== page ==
John Steinbeck’s The Grapes of Wrath, set in the times of the Great Depression in Oklahoma and California, has always been regarded as one of America’s [greatest] classics. But the path to glory was not easy. The Joads family was supposed to represent the era, but sadly there were those who believed the depiction was not natural, even distorted. Indecency, obscenity, abhorrence to the ways women were portrayed were among the reasons cited for its banning. You may want to know why another Steinbeck novel, Of Mice and Men, was also banned. Those against the book normally cited “obscenity” and the vulgar use of language as reasons.
You have probably watched One Flew Over the Cuckoo’s Nest, the 1996 film directed by Milos Forman. Such were the characters in the original novel [by Ken Kesey] that when it was adapted for film, Jack Nicholson and Louise Fletcher won best actor and actress awards respectively. But the book invited controversy when it was first published in 1962. Again, “obscene, filthy language” was cited as the reason for the ban. The fact that the book deals with the inmates of a lunatic asylum did not count. The book was said “to glorify criminal activity” and had the tendency “to corrupt juveniles.”
Another mind-boggling situation was the ban on To Kill A Mocking Bird by Harper Lee. The book touched a raw nerve in the U.S. when it appeared in 1960. It won the Pulitzer Prize in 1961. It was the story of a white lawyer who defended a black labourer accused of raping a white girl. Atticus Finch, the lawyer, believed in the rule of law. He also believed that Tom Robinson was innocent. Alabama, in the 1930s, was no place for a black accused of rape, nor for his lawyer. But why ban the book? White supremacist groups took offence at the portrayal of Atticus as a crusading lawyer for a just cause. Some labelled it a “filthy, trashy novel”.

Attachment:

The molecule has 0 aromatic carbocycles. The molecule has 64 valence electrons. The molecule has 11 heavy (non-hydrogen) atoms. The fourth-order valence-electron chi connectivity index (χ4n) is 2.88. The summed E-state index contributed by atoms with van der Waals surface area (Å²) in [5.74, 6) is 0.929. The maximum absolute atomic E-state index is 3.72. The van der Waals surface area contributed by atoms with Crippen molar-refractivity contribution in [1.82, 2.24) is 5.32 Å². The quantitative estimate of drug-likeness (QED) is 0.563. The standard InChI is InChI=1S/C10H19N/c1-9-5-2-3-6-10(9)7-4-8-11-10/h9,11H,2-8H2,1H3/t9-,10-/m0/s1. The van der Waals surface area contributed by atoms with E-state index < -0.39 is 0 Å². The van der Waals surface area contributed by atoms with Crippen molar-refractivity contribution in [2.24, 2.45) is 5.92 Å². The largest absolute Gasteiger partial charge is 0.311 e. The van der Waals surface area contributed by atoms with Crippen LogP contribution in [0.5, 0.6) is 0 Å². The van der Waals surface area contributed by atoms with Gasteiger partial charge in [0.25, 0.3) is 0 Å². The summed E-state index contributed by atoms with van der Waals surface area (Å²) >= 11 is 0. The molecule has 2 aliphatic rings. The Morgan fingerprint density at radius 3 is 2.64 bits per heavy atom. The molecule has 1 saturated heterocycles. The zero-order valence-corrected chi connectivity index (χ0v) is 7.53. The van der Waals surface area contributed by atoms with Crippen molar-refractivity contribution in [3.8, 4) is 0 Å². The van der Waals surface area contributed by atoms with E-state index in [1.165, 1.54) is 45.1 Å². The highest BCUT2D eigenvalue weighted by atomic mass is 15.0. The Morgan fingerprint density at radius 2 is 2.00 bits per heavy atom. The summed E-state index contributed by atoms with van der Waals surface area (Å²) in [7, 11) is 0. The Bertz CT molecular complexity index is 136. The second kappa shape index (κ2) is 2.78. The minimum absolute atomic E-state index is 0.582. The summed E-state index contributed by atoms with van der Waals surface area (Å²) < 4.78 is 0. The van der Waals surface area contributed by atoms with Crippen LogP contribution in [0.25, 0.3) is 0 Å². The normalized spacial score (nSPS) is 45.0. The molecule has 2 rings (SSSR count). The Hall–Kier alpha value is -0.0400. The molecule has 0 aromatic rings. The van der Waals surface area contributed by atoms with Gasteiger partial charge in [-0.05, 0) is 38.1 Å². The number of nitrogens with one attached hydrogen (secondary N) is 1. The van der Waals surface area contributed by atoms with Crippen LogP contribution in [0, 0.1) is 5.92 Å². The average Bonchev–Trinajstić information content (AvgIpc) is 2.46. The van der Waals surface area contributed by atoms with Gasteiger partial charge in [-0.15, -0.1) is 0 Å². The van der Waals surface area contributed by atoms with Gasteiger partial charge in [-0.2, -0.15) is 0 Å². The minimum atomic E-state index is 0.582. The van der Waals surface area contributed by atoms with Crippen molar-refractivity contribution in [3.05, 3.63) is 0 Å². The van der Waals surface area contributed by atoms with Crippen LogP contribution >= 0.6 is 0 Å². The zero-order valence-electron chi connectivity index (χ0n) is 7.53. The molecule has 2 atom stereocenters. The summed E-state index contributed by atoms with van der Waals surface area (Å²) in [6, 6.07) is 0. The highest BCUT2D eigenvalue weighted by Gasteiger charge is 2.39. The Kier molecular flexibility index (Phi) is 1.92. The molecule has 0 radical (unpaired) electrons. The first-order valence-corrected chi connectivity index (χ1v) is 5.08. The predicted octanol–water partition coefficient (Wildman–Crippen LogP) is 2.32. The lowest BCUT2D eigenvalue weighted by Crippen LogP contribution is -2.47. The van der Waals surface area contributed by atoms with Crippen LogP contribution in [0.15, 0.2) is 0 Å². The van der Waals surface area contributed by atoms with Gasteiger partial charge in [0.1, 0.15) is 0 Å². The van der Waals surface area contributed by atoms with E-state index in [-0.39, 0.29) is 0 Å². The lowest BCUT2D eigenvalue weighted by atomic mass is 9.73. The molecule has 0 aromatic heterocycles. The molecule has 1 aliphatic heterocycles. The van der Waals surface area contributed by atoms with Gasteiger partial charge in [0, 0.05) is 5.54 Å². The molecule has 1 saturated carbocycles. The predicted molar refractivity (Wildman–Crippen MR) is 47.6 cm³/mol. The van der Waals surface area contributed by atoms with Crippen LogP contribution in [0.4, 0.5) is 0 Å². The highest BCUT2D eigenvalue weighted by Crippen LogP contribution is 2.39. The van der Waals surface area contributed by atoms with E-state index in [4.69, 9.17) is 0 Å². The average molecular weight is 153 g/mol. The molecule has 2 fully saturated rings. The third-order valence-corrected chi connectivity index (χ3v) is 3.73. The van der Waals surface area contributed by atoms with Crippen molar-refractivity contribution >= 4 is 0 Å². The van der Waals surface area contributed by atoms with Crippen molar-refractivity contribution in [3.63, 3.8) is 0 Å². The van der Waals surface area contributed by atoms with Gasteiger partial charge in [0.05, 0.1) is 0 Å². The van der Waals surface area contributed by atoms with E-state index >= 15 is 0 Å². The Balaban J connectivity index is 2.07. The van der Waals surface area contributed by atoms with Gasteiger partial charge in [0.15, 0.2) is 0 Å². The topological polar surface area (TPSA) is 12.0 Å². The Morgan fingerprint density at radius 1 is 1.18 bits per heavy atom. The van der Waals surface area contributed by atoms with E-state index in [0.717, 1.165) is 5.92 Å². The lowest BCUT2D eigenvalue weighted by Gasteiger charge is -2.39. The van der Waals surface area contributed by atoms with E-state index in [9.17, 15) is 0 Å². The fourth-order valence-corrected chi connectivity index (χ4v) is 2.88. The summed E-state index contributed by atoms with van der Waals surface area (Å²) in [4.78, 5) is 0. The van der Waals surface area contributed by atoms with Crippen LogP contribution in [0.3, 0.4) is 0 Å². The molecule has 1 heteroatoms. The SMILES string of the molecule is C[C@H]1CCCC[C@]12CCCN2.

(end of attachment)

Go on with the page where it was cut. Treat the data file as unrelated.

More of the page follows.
Censorship comes in many forms. Some of the books mentioned were not banned wholesale by governments, but there are Little Napoleons out there trying to show their power. It took someone with an axe to grind to initiate such an intellectual calamity.
Books are supposed to represent the best of the nation’s intellectual tradition. But, sadly, books are banned and burnt for challenging prevailing assumptions or deemed detrimental to the ruling elite. Worse, they are suppressed for being politically or religiously incorrect. Or for being different. Books are supposed to nourish the mind. Books help to inculcate good values in society, encourage healthy debate and enlarge the realm of learning. Banning books is not an acceptable method to suppress freedom of expression.
Reproduced from the August 8, 2009 issue of the New Straits Times with the permission of the writer